Ms Tchen and Valerie Jarrett, who was appointed chair of the board, initially considered creating such a cabinet-level advisory post or a broader gender ambassador, but ultimately decided not to do so. It sounds counterintuitive, but they felt it would give the designated ‘sex person’ less power whenever issues like sexual harassment in the military or sexual assault on college campuses arose.
“If you created a separate office and kept all gender issues concentrated in one place, the temptation would be to look down the cabinet table, point at the gender person and say, ‘This isn’t. is not my problem, it is their problem ”Tchen said.
Instead, Ms Tchen and Ms Jarrett structured the board like a consultancy firm, pushing each agency to focus on gender issues within its own ranks and a broader political agenda. He worked with the Department of Transportation, for example, to train bus drivers and flight attendants to recognize the signs of sex trafficking.
The board, however, still did not have a full-time leader – Ms Tchen was also director of the White House‘s Office of Public Engagement, and Ms Jarrett was Mr Obama’s senior adviser – and did not report directly to him. to the president. And he didn’t have a lot of authority to design policies himself.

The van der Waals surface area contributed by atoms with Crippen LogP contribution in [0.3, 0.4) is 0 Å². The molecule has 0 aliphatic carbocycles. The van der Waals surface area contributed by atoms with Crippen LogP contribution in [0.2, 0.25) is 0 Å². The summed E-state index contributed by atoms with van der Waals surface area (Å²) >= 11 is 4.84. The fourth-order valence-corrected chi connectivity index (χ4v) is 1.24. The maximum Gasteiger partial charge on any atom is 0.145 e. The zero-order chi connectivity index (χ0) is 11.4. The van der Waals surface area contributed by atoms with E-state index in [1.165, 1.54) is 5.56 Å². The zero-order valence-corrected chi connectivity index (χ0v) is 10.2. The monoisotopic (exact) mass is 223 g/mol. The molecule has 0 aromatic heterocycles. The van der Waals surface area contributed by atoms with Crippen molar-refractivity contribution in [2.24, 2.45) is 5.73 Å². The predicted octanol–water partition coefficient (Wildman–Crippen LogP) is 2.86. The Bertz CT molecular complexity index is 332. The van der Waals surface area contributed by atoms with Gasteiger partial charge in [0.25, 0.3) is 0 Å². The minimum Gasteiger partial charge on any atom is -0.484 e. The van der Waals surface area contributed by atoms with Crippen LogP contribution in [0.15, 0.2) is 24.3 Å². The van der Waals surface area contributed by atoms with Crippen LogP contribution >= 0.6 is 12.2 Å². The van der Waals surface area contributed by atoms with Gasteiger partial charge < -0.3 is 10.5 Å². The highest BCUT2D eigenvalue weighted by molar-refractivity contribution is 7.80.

“It was located in the Office of Public Engagement and therefore had more of a public relations or outreach function,” said Lyric Thompson, senior director of policy and advocacy at the International Center for Research on Women. .
And, Ms. Thompson added, the council tended to overlook foreign policy issues. Much of the activity on global gender initiatives has instead come from the State Department, under Ms. Clinton, who as Secretary of State appointed Ms. Verveer to be the country’s first ambassador for global gender issues. women.
The board was disbanded again in 2017, under the leadership of President Donald J. Trump, who also vacated the role of Ambassador for Global Women’s Issues until December 2019.